|Punch Without Judy||Micky Saunders||Q||1939|
|House Party||Michael Drumley||Q||1940|
|Nap Hand||Johnny Potter||tour||1940|
|High Temperature||Tony Hamilton||Q and Duke of York's||1940|
|High Temperature||Tony Hamilton||tour||1941|
|Rise Above It||revue – various||Comedy||1941|
|Scoop||revue – various||Vaudeville Theatre||1942|
|A Little Bit of Fluff||John Ayers||Ambassadors||1943|
|The Fur Coat||Dominic Mallory||Comedy||1943|
|Sweet and Low||revue – various[n 2]||Ambassadors||1944|
|Sweeter and Lower||revue – various||Ambassadors||1944|
|Sweetest and Lowest||revue||Ambassadors||1946|
|À la Carte||revue||Savoy Theatre||1948|
|On Monday Next...||Harry Blacker[n 3]||Embassy and Comedy||1949;|
|For Love or Money||Lovewell||Ambassadors||1950|
|The Dish Ran Away||Peter Perry||Vaudeville||1950|
|Caprice||revue – various||touring||1950|
|The Happy Family||Henry Lord||Duchess||1951|
|Angels in Love||Pomeroy-Jones||Savoy||1954|
|Portrait of a Woman||Montague Cloud[n 4]||Q||1954|
|Beat the Panel[n 5]||Oliver Charrington||Royal, Nottingham,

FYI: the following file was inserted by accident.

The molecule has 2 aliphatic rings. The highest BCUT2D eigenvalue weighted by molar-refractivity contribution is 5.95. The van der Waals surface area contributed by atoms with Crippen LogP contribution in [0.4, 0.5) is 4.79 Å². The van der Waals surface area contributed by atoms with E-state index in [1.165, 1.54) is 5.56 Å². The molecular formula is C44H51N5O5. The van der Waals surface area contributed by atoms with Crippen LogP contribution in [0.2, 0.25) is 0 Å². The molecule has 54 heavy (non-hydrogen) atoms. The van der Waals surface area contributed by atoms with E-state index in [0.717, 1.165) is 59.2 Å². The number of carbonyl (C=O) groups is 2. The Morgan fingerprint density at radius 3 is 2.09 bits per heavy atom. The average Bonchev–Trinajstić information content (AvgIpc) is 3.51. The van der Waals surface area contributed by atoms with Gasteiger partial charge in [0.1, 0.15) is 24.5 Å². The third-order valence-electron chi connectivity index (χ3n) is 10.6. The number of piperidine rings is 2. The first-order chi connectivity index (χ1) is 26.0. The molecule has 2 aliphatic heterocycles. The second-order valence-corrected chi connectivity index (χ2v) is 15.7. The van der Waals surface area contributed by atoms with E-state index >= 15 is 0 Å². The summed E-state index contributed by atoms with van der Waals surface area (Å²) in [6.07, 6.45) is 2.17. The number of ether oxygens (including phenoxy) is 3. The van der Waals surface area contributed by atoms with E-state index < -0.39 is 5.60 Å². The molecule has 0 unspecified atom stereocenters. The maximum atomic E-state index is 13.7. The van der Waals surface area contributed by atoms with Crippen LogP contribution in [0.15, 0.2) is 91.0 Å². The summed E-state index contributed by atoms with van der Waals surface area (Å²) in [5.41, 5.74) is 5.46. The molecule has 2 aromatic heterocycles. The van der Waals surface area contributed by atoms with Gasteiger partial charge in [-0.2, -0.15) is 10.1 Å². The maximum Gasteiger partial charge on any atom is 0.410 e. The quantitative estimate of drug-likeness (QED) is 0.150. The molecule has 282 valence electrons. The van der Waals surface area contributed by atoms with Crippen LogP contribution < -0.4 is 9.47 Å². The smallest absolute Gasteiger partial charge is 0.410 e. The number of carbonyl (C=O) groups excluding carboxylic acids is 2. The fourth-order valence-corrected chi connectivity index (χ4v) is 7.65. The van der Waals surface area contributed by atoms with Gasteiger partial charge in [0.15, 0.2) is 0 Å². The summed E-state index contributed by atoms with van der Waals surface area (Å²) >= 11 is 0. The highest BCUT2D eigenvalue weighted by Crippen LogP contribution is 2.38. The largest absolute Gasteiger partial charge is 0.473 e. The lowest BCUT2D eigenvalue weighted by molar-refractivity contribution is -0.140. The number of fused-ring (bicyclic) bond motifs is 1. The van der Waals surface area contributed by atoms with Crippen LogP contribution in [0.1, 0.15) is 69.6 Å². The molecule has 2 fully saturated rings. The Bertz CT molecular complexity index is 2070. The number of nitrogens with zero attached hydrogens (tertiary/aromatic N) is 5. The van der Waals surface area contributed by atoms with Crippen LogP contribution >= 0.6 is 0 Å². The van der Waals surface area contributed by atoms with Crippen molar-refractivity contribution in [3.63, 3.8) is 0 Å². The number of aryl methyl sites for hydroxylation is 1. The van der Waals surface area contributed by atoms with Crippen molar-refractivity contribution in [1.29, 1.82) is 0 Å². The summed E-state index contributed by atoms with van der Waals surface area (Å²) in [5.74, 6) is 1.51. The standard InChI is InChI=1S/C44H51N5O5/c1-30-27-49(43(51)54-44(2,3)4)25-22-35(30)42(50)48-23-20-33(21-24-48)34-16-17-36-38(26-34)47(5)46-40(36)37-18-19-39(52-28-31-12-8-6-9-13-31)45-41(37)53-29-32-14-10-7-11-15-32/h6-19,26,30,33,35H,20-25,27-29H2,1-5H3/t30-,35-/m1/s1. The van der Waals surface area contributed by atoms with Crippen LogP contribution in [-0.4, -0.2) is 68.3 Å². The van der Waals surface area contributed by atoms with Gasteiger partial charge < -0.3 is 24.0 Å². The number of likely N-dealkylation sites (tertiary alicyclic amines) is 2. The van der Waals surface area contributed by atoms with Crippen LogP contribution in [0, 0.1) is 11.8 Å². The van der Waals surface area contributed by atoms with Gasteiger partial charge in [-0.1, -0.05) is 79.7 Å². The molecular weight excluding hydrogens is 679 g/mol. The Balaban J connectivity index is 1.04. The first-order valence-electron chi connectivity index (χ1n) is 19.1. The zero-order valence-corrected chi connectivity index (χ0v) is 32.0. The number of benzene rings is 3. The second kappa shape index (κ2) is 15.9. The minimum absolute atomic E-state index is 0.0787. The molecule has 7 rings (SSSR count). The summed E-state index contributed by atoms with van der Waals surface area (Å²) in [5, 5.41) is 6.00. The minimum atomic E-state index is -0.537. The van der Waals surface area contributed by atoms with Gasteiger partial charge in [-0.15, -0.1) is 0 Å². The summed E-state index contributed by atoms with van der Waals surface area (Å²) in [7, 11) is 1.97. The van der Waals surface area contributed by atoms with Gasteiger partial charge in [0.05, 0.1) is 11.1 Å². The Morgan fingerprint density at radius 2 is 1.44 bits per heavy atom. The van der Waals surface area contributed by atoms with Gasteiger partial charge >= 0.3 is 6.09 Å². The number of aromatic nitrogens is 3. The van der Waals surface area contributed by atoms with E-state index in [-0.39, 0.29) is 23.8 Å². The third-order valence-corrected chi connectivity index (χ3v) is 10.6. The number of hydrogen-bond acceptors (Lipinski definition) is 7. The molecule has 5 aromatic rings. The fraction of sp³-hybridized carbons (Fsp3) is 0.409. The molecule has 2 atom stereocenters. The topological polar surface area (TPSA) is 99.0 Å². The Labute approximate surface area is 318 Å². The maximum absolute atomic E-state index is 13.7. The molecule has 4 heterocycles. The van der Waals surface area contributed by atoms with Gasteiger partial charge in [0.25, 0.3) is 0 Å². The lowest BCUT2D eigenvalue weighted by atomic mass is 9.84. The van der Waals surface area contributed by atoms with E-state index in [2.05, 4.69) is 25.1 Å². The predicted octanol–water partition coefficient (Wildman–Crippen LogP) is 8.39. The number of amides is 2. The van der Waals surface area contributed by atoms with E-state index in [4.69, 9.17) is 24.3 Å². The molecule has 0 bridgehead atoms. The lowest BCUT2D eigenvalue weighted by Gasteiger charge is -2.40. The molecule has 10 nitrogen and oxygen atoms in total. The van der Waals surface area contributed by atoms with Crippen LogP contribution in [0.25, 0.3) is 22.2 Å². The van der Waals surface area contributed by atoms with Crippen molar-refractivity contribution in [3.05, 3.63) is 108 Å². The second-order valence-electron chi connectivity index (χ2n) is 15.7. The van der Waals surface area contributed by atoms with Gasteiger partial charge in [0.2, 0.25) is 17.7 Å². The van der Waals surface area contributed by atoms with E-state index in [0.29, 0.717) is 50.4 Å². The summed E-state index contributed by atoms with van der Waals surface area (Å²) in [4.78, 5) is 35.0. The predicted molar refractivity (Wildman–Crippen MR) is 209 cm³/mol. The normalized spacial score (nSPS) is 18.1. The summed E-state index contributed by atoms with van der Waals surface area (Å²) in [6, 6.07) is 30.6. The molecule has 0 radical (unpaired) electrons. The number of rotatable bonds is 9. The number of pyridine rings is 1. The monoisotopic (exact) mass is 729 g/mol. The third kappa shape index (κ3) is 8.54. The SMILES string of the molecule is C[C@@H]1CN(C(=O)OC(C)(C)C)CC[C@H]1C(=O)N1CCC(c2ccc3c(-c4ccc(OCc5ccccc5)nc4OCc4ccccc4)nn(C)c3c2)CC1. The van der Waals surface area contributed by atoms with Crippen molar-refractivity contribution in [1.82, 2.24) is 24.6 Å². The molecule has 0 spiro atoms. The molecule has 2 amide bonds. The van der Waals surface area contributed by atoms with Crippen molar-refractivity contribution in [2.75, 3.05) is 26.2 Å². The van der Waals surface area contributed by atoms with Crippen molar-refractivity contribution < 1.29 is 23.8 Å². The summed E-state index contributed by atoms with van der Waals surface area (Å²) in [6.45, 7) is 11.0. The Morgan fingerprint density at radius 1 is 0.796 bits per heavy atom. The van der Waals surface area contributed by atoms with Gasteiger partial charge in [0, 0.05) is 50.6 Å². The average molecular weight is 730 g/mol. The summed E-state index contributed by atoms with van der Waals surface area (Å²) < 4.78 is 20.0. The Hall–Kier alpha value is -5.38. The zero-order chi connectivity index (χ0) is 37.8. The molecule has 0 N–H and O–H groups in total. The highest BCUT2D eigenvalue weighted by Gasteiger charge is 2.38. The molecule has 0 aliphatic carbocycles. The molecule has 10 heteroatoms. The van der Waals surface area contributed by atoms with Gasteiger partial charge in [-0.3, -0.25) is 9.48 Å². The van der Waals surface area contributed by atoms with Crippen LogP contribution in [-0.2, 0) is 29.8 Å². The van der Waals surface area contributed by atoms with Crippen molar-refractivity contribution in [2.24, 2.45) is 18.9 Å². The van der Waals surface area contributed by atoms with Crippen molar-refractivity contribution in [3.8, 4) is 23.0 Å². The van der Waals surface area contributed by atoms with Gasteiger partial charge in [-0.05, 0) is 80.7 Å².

and Embassy, London
|The Call of the Dodo||Julian Lassiter||Royal, Nottingham||1955|
|Where the Rainbow Ends||Joseph Flint[n 4]||New Victoria||1958|
|Let Them Eat Cake||Lord Whitehall||Cambridge Theatre||1959|
|Aunt Edwina||title role||Fortune Theatre||1959|
|Pools Paradise||Bishop of Lax[n 4]||Phoenix and on tour||1961|
Kendall dismissed his own films, several of which were quota quickies, with the remark that he "commenced film career 1931, and has appeared in innumerable pictures". He played the leading role of Reggie Ogden in the film The Shadow in 1933, and also starred in Alfred Hitchcock's "bravest failure", Rich and Strange, originally released in the United States as East of Shanghai, (1931). Kendall's films included: